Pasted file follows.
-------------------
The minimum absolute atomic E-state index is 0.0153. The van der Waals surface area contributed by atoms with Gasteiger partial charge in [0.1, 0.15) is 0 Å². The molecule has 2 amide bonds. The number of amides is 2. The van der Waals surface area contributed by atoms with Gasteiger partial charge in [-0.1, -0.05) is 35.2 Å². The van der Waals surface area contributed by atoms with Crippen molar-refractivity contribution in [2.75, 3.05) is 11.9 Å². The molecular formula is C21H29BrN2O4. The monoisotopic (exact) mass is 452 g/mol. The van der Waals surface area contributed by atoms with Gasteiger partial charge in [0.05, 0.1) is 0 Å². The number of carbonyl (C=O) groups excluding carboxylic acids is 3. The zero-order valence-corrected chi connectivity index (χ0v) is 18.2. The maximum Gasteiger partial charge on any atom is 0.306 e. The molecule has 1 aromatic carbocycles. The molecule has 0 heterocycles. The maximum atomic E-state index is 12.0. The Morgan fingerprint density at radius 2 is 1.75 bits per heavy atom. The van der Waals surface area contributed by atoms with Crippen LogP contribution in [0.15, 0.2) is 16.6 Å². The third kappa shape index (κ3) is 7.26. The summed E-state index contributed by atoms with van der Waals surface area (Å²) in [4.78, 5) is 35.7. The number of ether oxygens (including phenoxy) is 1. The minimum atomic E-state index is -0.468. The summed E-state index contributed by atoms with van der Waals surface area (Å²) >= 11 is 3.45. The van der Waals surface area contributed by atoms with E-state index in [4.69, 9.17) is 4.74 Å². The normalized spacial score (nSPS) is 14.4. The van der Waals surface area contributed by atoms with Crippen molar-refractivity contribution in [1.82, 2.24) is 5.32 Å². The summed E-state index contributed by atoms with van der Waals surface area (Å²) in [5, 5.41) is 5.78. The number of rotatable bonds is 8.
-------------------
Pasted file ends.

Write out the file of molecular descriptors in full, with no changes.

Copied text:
The minimum absolute atomic E-state index is 0.0153. The van der Waals surface area contributed by atoms with Gasteiger partial charge in [0.1, 0.15) is 0 Å². The molecule has 2 amide bonds. The number of amides is 2. The van der Waals surface area contributed by atoms with Gasteiger partial charge in [-0.1, -0.05) is 35.2 Å². The van der Waals surface area contributed by atoms with Crippen molar-refractivity contribution in [2.75, 3.05) is 11.9 Å². The molecular formula is C21H29BrN2O4. The monoisotopic (exact) mass is 452 g/mol. The van der Waals surface area contributed by atoms with Gasteiger partial charge in [0.05, 0.1) is 0 Å². The number of carbonyl (C=O) groups excluding carboxylic acids is 3. The zero-order valence-corrected chi connectivity index (χ0v) is 18.2. The maximum Gasteiger partial charge on any atom is 0.306 e. The molecule has 1 aromatic carbocycles. The molecule has 0 heterocycles. The maximum atomic E-state index is 12.0. The Morgan fingerprint density at radius 2 is 1.75 bits per heavy atom. The van der Waals surface area contributed by atoms with Crippen LogP contribution in [0.15, 0.2) is 16.6 Å². The third kappa shape index (κ3) is 7.26. The summed E-state index contributed by atoms with van der Waals surface area (Å²) in [4.78, 5) is 35.7. The number of ether oxygens (including phenoxy) is 1. The minimum atomic E-state index is -0.468. The summed E-state index contributed by atoms with van der Waals surface area (Å²) >= 11 is 3.45. The van der Waals surface area contributed by atoms with E-state index in [4.69, 9.17) is 4.74 Å². The normalized spacial score (nSPS) is 14.4. The van der Waals surface area contributed by atoms with Crippen molar-refractivity contribution in [1.82, 2.24) is 5.32 Å². The summed E-state index contributed by atoms with van der Waals surface area (Å²) in [5, 5.41) is 5.78. The number of rotatable bonds is 8.